1"Now when Jesus saw the crowds, he went up a mountain. He sat down and his disciples came to him."
Two things stand out in the setting of the sermon we are about to read. Notice first that Jesus goes up a mountain to deliver his instruction. In Matthew’s gospel this symbolizes that something important and revelatory is about to happen. (See Matthew 4:8, 15:21, 17:1, 28:16.) Secondly, notice that Jesus sits down. In Jewish life, only teachers of great authority sat to speak. This introduction to the Sermon on the Mount clues us in that an authoritative teacher is about to deliver something new and revelatory concerning our relationship with God. A new Moses, on the new Mount Sinai is about to deliver a new kind of law. The gospel tells us that the disciples came to him.
We go to many things—and people—for instruction. How willing are we to come to Jesus?
Hear my prayer, Holy One.. I come to you for…
2 He taught them, saying: 3 “Happy are people who are hopeless, because the kingdom of heaven is theirs. 4 “Happy are people who grieve, because they will be made glad.”
Happy is such an anemic word in today’s speech. This Greek word is best translated “deeply happy” or “joyful.” It conveys the sense of blessing and divine favor. The hopeless and grieving are happy today. They are part of God’s kingdom today – even if gladness must wait until tomorrow. This sermon begins by turning the world’s values upside down. While the world pronounces blessing on the self-sufficient and powerful, Jesus announces that the joy of God’s people rests in God and God alone – not upon circumstances.
We avoid hopelessness and grief. Can these really be places of blessing?
Hear my prayer, Holy One... for hopeless places like…
5 “Happy are people who are humble, because they will inherit the earth. 6 “Happy are people who are hungry and thirsty for righteousness, because they will be fed until they are full.” _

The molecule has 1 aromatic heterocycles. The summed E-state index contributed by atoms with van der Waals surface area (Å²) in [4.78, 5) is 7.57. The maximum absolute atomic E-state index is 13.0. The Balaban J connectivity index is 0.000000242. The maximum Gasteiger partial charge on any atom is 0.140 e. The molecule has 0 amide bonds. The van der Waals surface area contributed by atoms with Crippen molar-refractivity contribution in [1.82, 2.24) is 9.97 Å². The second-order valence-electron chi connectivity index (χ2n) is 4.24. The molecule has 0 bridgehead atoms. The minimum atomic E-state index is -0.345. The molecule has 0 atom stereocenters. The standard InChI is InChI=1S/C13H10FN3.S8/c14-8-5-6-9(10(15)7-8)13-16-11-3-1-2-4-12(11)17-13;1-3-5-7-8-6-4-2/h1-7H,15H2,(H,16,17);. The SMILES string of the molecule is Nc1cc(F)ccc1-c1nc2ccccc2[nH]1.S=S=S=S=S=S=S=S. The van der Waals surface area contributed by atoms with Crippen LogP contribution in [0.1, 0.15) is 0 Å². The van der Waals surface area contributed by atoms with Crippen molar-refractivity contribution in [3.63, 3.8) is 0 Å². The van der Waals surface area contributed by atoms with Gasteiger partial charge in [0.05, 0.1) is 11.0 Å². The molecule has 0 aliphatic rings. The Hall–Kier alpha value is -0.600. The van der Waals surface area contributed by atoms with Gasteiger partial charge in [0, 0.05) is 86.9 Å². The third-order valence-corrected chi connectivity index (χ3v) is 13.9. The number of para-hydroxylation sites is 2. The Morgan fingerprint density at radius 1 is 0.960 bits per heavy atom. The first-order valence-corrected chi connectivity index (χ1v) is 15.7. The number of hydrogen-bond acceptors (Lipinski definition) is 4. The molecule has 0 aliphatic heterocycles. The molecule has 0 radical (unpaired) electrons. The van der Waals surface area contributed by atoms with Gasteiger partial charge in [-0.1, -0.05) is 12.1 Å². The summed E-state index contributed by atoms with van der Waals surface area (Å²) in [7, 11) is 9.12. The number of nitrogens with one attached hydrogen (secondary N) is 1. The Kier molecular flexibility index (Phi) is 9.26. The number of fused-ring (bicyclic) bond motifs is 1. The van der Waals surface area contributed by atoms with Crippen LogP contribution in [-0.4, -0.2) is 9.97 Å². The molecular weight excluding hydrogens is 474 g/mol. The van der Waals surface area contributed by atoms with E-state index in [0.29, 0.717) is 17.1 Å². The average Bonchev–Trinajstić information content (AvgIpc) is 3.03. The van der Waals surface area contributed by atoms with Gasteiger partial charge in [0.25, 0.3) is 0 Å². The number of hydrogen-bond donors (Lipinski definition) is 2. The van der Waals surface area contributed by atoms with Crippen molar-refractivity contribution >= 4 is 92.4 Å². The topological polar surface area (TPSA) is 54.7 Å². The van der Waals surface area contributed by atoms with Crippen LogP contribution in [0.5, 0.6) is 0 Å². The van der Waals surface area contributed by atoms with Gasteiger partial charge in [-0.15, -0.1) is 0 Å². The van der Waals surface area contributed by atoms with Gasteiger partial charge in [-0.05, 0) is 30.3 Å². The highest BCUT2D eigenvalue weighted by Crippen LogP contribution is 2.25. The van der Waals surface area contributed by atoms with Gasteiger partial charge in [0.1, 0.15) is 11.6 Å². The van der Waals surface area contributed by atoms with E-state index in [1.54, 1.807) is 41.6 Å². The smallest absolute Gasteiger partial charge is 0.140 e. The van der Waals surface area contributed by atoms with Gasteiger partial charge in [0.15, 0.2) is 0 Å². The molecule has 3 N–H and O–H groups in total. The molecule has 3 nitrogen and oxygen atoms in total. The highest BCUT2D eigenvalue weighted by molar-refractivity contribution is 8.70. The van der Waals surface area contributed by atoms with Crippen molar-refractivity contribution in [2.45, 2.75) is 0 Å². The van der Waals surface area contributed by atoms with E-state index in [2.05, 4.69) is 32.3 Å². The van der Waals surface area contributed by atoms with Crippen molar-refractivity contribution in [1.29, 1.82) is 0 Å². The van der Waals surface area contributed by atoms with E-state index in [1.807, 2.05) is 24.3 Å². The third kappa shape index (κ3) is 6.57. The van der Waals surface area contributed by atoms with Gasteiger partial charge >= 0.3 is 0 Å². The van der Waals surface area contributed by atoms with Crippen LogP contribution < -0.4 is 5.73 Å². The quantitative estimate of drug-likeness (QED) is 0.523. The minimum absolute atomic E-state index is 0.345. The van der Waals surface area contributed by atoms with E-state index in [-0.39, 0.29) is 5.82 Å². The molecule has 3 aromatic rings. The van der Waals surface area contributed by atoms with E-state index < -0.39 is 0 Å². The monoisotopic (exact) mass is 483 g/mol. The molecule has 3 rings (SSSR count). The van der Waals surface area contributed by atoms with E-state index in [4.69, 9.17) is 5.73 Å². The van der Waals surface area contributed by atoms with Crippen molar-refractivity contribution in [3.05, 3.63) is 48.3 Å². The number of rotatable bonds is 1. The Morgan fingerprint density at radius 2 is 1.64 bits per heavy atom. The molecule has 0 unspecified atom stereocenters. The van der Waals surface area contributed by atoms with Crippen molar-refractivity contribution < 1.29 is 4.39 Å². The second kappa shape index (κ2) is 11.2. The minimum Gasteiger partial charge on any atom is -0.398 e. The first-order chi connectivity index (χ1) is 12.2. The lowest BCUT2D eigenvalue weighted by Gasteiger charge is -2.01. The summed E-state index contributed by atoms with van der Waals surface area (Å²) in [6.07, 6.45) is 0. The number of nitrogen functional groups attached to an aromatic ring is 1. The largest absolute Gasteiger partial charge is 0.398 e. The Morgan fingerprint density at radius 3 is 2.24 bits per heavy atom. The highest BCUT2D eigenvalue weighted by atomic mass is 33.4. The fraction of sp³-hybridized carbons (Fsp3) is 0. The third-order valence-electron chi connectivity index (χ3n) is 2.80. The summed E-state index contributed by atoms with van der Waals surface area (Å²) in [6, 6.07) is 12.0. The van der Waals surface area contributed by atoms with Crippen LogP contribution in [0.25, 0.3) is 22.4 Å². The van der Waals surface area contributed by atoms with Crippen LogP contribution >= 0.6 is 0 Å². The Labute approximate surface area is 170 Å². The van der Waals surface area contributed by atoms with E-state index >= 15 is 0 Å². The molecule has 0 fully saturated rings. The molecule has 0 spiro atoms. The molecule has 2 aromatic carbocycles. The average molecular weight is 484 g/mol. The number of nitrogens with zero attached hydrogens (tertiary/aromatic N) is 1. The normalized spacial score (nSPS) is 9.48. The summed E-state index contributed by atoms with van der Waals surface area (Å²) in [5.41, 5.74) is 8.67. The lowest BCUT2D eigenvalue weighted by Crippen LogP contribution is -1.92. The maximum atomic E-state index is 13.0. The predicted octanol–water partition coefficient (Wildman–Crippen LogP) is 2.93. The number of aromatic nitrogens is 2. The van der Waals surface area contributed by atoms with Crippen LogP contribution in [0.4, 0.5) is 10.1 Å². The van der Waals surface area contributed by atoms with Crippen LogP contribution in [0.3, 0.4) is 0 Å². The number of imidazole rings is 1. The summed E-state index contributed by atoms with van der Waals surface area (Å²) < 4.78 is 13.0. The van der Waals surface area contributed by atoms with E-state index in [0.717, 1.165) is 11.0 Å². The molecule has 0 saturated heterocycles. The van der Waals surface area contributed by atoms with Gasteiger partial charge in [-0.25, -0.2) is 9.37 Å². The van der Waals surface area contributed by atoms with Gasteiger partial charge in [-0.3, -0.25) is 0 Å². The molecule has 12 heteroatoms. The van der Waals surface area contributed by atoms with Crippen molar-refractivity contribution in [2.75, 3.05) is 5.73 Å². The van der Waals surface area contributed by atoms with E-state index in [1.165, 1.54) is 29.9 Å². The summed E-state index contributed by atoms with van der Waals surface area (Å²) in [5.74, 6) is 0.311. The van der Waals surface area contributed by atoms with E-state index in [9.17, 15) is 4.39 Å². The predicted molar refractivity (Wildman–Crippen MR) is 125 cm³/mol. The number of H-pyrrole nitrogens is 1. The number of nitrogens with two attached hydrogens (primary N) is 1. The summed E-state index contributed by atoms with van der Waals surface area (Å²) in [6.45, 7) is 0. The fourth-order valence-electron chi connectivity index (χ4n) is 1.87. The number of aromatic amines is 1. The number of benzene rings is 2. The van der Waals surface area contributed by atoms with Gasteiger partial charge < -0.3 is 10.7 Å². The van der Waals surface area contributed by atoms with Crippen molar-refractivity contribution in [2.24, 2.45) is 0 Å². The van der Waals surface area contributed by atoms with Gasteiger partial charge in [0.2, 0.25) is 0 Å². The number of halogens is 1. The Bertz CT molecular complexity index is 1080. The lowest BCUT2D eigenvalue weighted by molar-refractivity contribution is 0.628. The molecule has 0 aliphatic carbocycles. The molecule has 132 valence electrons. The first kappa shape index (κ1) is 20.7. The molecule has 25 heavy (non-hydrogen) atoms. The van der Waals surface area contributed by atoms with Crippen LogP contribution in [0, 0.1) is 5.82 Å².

Humility and hunger for justice seem like virtues for believers to practice. But Jesus is actually speaking about unavoidable circumstances that must be endured. Happy – joyful are those who have been smacked down, driven over and left in the dust. Joyful are they because in God’s future another reality exists. In God’s future their story gets a new ending.
Where do you hunger and thirst for things to be made right?
Hear my prayer, Holy One for… _
7 “Happy are people who show mercy, because they will receive mercy.”
Mercy stands as a hallmark of life in God’s kingdom – mercy to one another, linked to mercy that flows from God. Here in the fifth beatitude, Jesus begins to list the characteristics of citizens in God’s realm. The merciful are happy and blessed because they reflect the character of God. They know something about how God’s work begins on earth.
Do we value mercy or see it as a sign of weakness?
Hear my prayer, Holy One for mercy to enter… _
8 “Happy are people who have pure hearts, because they will see God.” _
Purity seems like an old-fashioned, out-of-date concept. Is it really? Maybe we’ve lost sight of the original meaning and power of purity. Instead of closely associating purity with sinlessness and sexual inexperience, what if we thought of purity as single-minded, undivided loyalty and purpose? The pure heart is an undivided and devoted heart – a heart without obstruction or clutter. Such a heart would not be blind to God’s work in the world.
What is the condition of your heart?
Hear my prayer, Holy One for a pure heart as I look at… _